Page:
The effect of exercise training modality on serum brain derived neurotrophic factor levels in individuals with type 2 diabetes.

Swift DL, Johannsen NM, Myers VH, Earnest CP, Smits JA, Blair SN, Church TS - PLoS ONE (2012)

Consort diagram.
© Copyright Policy
Related In: Results  -  Collection

Show All Figures
getmorefigures.php?uid=PMC3412800&req=5

pone-0042785-g001: Consort diagram.
Mentions: The full methodology of the exercise training program used in the Health Benefits of Aerobic and Resistance Training in Individuals with Type 2 diabetes (HART-D) has been reported in the main outcomes paper [16]. HART-D was a 9 month exercise study comparing the effects of aerobic training, resistance training, or a combination of both on HbA1C in men and women with type 2 diabetes. The primary outcome measure of this ancillary study is the change in serum BDNF levels following exercise training. From the parent HART-D study of 262 sedentary (30–75 years) adults with type 2 diabetes presenting with an HbA1C of 6.5% to 11.0%, serum BDNF values were examined in a subset of controls and adherent exercisers (n = 168) from which a total of 150 participants were included in the final analysis. A consort diagram is shown in Figure 1. Notable exclusion criteria for the HART-D trial included a body mass index (BMI)>48 kg/m2, blood pressure 160/100 mmHg or higher, fasting triglycerides 500 mg/dL or higher, use of an insulin pump, urine protein greater than 100 mg/dL, history of stroke, advanced neuropathy, retinopathy, or any serious medical condition that prevented adherence to the study protocol or was a contraindication for exercise training. The institutional review board at Pennington Biomedical Research Center approved the protocol annually and all participants provided written informed consent before initiating the any of the study protocols.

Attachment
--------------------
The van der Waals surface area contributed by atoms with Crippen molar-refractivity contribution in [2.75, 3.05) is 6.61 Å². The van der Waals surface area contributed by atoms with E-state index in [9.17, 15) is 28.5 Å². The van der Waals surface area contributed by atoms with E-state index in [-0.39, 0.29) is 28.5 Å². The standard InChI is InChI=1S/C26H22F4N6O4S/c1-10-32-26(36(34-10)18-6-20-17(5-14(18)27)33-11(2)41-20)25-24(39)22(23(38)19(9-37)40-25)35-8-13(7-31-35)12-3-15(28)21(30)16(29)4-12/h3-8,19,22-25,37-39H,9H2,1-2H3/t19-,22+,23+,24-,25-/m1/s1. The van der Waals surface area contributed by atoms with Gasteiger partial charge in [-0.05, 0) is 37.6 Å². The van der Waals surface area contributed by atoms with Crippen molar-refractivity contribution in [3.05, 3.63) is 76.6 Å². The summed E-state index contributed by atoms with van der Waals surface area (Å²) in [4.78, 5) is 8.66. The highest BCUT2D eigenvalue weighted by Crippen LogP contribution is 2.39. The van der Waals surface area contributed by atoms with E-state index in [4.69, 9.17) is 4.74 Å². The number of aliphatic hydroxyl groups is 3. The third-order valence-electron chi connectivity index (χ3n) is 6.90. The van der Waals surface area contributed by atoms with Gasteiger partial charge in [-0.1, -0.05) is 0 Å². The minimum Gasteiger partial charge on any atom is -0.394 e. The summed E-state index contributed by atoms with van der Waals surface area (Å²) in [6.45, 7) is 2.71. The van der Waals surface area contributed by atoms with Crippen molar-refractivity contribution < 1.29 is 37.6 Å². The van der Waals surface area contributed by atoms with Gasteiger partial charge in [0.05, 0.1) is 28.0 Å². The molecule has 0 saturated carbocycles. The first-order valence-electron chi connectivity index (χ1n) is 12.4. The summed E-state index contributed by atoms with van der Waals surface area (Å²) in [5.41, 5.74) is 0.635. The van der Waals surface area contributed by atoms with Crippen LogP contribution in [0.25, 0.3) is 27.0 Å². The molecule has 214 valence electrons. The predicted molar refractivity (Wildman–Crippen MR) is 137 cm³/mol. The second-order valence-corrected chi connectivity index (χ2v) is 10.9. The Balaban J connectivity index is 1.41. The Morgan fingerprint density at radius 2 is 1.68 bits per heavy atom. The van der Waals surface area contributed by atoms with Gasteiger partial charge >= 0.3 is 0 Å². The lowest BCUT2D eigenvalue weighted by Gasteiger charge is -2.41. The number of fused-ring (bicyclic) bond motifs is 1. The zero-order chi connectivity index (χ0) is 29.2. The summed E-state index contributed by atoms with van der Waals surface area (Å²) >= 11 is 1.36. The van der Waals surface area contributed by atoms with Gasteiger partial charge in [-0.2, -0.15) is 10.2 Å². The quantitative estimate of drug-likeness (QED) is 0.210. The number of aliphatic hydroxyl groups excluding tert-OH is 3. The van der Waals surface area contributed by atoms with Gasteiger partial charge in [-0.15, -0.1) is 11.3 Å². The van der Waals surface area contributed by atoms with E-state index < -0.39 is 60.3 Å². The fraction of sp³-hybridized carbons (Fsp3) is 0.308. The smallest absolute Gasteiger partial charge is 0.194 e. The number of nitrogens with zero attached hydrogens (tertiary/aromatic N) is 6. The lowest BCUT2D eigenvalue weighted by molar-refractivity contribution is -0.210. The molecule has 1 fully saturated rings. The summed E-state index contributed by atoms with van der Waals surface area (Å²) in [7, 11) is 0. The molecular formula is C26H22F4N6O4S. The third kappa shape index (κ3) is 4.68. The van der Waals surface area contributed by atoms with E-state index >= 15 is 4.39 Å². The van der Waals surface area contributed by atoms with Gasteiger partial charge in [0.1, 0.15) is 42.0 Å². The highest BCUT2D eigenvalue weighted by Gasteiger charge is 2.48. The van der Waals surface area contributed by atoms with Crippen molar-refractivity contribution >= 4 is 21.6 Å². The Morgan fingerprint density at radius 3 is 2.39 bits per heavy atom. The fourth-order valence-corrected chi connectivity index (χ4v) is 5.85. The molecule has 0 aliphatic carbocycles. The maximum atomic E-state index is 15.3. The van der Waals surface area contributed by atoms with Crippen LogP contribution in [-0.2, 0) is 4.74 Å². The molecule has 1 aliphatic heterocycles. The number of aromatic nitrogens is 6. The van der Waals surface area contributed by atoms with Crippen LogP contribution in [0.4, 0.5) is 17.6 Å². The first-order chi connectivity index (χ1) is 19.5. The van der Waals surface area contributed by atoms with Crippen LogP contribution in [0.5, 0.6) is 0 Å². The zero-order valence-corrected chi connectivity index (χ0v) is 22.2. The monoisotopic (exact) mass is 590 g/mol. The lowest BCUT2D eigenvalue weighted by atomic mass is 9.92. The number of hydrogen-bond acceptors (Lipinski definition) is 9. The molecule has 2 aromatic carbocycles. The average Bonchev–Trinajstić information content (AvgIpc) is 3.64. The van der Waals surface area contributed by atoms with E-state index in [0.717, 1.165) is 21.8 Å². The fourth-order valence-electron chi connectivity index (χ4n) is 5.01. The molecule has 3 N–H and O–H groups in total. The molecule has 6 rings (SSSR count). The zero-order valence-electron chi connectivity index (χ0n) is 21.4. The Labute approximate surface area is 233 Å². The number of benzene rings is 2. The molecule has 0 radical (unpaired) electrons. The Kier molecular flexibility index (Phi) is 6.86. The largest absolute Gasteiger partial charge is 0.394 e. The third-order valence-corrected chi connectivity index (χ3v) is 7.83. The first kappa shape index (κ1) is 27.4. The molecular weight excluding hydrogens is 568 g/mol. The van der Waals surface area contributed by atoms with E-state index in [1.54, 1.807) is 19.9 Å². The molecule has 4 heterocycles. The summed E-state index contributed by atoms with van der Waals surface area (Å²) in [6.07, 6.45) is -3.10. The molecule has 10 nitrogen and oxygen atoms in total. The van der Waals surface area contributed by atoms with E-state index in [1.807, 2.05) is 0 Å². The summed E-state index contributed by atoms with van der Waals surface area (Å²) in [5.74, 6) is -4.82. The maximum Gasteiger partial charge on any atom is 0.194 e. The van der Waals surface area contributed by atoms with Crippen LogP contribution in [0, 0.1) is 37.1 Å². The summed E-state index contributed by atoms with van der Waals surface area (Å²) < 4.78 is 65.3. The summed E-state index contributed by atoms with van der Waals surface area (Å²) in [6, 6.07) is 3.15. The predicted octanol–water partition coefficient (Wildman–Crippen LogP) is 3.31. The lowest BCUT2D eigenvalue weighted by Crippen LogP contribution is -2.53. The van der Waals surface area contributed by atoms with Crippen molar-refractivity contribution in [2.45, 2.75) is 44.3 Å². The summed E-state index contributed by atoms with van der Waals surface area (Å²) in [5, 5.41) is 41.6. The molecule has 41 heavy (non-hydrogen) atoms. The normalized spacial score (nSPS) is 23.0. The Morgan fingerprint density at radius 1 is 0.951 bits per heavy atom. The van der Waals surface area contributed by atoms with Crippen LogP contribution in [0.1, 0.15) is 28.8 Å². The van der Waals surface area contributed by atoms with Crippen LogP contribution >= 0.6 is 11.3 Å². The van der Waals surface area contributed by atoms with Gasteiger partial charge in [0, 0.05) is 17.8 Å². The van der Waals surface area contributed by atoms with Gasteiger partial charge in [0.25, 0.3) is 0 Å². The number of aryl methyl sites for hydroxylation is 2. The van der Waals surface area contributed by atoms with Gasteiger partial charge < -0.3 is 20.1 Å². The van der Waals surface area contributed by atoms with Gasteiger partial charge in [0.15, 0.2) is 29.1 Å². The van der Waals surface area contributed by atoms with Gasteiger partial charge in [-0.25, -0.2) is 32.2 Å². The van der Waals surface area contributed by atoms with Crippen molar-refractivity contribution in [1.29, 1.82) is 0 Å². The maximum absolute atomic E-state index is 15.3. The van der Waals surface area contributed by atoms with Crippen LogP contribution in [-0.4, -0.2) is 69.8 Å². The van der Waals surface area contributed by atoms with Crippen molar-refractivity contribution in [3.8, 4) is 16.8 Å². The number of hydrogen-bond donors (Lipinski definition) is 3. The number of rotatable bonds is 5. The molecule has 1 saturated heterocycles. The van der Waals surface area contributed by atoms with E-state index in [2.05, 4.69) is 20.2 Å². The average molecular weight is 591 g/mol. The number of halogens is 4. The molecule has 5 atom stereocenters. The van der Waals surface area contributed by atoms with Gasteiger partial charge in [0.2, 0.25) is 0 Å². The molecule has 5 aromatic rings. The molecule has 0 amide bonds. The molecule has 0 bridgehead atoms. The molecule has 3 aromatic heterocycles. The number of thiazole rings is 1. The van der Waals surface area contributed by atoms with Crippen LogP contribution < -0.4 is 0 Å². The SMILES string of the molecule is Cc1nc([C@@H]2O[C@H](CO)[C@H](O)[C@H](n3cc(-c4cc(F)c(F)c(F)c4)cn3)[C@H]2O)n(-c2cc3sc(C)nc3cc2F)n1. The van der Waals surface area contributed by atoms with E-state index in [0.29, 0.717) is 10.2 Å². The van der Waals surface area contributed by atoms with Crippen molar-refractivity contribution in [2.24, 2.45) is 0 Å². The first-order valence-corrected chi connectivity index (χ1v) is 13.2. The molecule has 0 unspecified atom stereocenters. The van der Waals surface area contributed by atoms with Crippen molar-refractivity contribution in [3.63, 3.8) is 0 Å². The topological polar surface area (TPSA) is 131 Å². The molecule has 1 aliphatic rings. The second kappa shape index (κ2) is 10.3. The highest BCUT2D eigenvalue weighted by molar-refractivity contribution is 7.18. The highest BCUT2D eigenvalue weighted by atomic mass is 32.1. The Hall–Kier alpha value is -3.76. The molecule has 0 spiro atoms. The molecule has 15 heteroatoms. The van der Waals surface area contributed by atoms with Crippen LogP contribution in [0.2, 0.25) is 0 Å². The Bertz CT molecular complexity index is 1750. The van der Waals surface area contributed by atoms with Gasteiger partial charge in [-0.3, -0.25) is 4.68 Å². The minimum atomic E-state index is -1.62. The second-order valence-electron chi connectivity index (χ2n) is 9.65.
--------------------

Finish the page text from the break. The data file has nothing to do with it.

Bottom Line: However, reductions in waist circumference were directly associated with changes in serum BDNF following training (r = 0.25, p = 0.005).Serum BDNF was not associated with fitness, body composition, anthropometry, glucose control, or strength measures at baseline.However, reductions in waist circumference were associated with decreased serum BDNF levels.